I had to learn how to keep the lights off. That is still difficult for me at night. My fear of more head trauma makes it difficult for me to see the value of keeping things pitch black at night. But I continue to work at it.
Being a mitochondriac also means I get to wear funny looking glasses when I’m exposed to artificial blue light at night, like my computer screen. Dom calls them my douchy glasses because I look like a douchwaffle in them. The photo on the right I took of myself in March as my hair was finally starting to come back in after falling out due to mold exposure.
So, my douchwaffle glasses serve a very important purpose. I put these glasses on at night a few hours prior to going to bed. They’re very trippy and it takes a little time to get used to them. They block out all the blue, green from artificial light and electronic devices, and encourage my body to release melatonin. During the day, I have a set of blue blockers that aren’t as aggressive as my TrueDark glasses but will block about 50% of the blue light from my vision.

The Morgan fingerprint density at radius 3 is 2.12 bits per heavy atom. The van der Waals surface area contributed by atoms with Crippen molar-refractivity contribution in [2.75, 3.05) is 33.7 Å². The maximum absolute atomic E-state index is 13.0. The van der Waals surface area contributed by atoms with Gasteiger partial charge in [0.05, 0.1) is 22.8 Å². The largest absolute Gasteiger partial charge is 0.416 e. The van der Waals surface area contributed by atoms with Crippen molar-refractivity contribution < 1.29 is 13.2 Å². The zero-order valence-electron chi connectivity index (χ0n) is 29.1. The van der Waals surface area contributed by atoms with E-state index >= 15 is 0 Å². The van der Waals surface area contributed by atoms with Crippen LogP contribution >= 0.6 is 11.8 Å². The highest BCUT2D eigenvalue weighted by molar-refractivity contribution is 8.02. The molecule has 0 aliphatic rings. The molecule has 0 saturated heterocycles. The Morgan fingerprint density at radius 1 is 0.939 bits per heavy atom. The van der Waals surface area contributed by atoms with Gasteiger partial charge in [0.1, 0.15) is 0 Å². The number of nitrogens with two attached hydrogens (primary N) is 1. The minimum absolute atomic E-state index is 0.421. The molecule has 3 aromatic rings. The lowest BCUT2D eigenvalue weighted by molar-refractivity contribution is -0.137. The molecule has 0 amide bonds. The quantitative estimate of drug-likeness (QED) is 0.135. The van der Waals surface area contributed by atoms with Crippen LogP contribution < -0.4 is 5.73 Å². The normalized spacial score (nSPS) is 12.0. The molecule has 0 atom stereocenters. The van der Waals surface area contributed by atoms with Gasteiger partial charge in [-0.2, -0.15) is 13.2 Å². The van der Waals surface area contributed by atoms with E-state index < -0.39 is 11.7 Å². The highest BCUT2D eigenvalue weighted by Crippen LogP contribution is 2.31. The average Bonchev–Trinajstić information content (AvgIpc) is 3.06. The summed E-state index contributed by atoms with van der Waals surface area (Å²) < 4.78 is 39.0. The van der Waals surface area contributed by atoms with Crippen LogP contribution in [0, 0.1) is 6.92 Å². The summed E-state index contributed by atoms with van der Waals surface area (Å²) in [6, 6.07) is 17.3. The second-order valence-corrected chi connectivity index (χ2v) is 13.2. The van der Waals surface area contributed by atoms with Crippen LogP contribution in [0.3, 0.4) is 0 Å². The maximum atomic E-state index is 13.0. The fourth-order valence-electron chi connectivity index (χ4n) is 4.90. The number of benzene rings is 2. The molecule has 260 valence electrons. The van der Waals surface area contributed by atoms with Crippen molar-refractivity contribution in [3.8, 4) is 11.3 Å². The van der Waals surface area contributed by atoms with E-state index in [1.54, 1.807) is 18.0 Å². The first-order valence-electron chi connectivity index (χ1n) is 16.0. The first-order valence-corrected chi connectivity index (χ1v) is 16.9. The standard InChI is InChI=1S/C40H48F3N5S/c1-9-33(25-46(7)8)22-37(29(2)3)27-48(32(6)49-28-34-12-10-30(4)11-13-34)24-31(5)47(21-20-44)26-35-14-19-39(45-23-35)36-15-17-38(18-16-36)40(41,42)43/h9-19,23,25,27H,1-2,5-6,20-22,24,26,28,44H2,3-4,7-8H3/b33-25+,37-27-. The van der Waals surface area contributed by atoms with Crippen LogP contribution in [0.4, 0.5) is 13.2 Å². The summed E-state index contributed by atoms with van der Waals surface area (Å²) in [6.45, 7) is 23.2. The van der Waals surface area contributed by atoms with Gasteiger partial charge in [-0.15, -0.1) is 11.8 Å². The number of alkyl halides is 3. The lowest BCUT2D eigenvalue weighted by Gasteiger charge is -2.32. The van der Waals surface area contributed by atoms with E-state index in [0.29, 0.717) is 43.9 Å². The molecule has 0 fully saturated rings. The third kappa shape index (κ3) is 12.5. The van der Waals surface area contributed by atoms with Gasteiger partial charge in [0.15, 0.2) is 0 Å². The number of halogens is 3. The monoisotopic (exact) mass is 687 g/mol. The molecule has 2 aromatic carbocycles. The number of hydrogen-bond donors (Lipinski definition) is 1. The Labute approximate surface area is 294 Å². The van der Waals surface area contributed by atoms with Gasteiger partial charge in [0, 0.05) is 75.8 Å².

We also have Iris software installed on our computer which helps to filter out blue light. You’ll see in the right sidebar an ad for Iris. It is my affiliate link. I don’t think I’ve ever had an affiliate link before, but this product I use, and I would encourage you to get it for your computer or wireless devices.
From the website Blue Light Exposed:
Light is made up of electromagnetic particles that travel in waves. These waves emit energy, and range in length and strength. The shorter the wavelength; the higher the energy. The length of the waves is measured in nanometers (nm), with 1 nanometer equaling 1 billionth of a meter. Every wavelength is represented by a different colour, and is grouped into the following categories: gamma rays, x-rays, ultraviolet (UV) rays, visible light, infrared light, and radio waves. Together these wavelengths make up the electromagnetic spectrum.